One of the things that makes this text so profound is what is says about birth. Before we are born we have every possibility before us. Because we have not yet lived, we have not limited ourselves. The longer we exist on this earth the more set is our path. Changing careers gets harder as you get older. You can’t unbirth your children. Your behavior patterns become like grooves in your character, worn deeper with age. Most people will change with age by becoming more of themselves.
But that’s not the way it is before we take our first breath. Yes, we are limited by who our parents are, where we live, what society we are born into. Yet, before us is an infinite number of paths. And what is scary about living is that as we walk those paths we inevitably make the choice to ignore others. Instead of the fetus who can see the universe before him or her and head off in a mirad of directions we instead are subject to the life we lead. Our parents, our schools, friends, our religion all take us down a road helping us meander and turn until we are so far down it, we cannot turn around and go back.
When Jeremiah asked that his mother be harat olam, eternally pregnant, what he is saying is that he wishes those infinite paths were before him. He doesn’t want to be born, to take that first breath because from that moment onward his life will never be as broad. He will open his eyes and grow into the the young man who God notices and calls to deliver the Divine message. But if he remains unborn, he will never set down the path of ridicule and pain he has come to know.
Though we might not admit it, Jeremiah’s sentiment is a universal one. Sometimes we are so enamored with the wide futures before us that we cannot take that first step into it.
I’ve always loved the scene in Breakfast of Champions by Kurt Vonnegut, where a character named Kilmore Trout is making a decision to leave home on a journey. In a mirror of his own experience, he opens his pet parakeet’s cage and positions him by the window, daring him to fly away. Immediately, his pet turns around and flies back into his pen. Remarking on the oddity of the bird’s reaction, Trout snipes, “That's the most intelligent [thing] I ever heard of. You made sure you'd still have something worth wishing for - to get out of the cage” (pg. 35).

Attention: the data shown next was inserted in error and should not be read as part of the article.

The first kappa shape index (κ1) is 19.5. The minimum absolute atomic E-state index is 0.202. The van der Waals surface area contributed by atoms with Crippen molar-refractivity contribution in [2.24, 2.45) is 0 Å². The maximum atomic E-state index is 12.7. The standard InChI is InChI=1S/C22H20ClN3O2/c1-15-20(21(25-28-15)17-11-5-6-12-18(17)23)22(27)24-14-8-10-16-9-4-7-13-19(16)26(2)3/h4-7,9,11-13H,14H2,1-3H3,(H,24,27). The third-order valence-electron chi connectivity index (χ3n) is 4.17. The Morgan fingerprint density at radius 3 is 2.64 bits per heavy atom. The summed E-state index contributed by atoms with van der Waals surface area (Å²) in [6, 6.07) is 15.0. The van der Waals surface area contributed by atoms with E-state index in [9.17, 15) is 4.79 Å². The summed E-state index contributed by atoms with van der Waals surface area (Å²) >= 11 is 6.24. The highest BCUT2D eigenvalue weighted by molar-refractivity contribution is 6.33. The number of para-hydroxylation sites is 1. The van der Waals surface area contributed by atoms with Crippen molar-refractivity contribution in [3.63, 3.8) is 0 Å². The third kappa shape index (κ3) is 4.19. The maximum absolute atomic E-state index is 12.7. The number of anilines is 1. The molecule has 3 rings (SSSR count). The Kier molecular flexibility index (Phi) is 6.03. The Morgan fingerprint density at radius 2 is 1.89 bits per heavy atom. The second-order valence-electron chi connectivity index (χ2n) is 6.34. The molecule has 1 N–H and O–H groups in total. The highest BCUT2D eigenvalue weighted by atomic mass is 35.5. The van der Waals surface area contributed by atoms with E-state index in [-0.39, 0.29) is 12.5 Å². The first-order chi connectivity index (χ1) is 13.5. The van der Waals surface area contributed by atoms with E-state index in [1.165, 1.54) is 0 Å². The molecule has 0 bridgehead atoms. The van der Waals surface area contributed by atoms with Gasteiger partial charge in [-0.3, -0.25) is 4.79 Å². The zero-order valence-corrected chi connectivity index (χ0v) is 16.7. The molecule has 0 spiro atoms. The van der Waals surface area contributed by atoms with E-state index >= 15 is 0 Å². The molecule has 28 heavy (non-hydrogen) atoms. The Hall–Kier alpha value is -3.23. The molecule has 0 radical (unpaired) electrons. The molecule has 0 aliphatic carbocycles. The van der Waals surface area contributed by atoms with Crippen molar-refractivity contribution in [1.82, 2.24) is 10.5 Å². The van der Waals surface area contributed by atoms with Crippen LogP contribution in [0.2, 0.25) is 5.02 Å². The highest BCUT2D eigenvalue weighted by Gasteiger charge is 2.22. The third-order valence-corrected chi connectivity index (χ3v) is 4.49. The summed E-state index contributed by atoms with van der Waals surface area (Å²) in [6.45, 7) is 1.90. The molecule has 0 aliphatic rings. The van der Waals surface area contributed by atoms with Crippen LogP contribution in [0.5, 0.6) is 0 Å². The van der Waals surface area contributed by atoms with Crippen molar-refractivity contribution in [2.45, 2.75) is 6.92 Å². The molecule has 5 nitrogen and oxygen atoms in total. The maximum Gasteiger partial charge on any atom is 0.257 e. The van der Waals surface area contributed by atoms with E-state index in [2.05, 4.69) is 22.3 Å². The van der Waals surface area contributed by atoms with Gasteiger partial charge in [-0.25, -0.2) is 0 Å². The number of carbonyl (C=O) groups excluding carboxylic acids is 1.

Vonnegut teach us that we all carry a piece of Jeremiah within ourselves. Whether the parakeet’s cage or the safety of home, a piece of us often wants to remain eternally in the womb. We know that the dreams of the future will always be more vast than the future itself.
And much of the problem for us is that infinite possibility is paralyzing. As strange as it sounds now, with all the controversy surrounding him, Aziz Ansari wrote a book with sociologist Eric Klinenberg about the problems with dating in this era. In this book, Modern Romance, the two speak about what makes choosing a mate in the 21st century much more complicated than it has ever been. They explain that as opposed to the Ansari’s grandparent who had little choice but to marry one another, today, with the internet we can scroll down and see hundreds of possibilities. Since falling in love is always a little imperfect as we come to terms with those things about another that we have to learn to live with, our modern technology dangles the profiles of countless potential individuals with the potential to be an even better matches.
This sentiment is echoed in the insightful and entertaining Ted talk, The Paradox of Choice by psychologist Barry Schwartz. In it he explains the reason why it was so much easier for me to shop in my little Brooklyn co-ops before coming to suburbs to the warehouses you call supermarkets:
Paralysis is a consequence of having too many choices...You really want to get the decision right if it's for all eternity, right? You don't want to pick the wrong mutual fund, or the wrong salad dressing…[and[ even if we manage to overcome the paralysis and make a choice, we end up less satisfied with the result of the choice than we would be if we had fewer options to choose from. And there are several reasons for this. One of them is that with a lot of different salad dressings to choose from, if you buy one, and it's not perfect -- and what salad dressing is? -- it's easy to imagine you could have made a different choice that would have been better. And what happens is this imagined alternative induces you to regret the decision you made, and this regret subtracts from the satisfaction you get out of the decision you made, even if it was a good decision. The more options there are, the easier it is to regret anything at all that is disappointing about the option that you chose.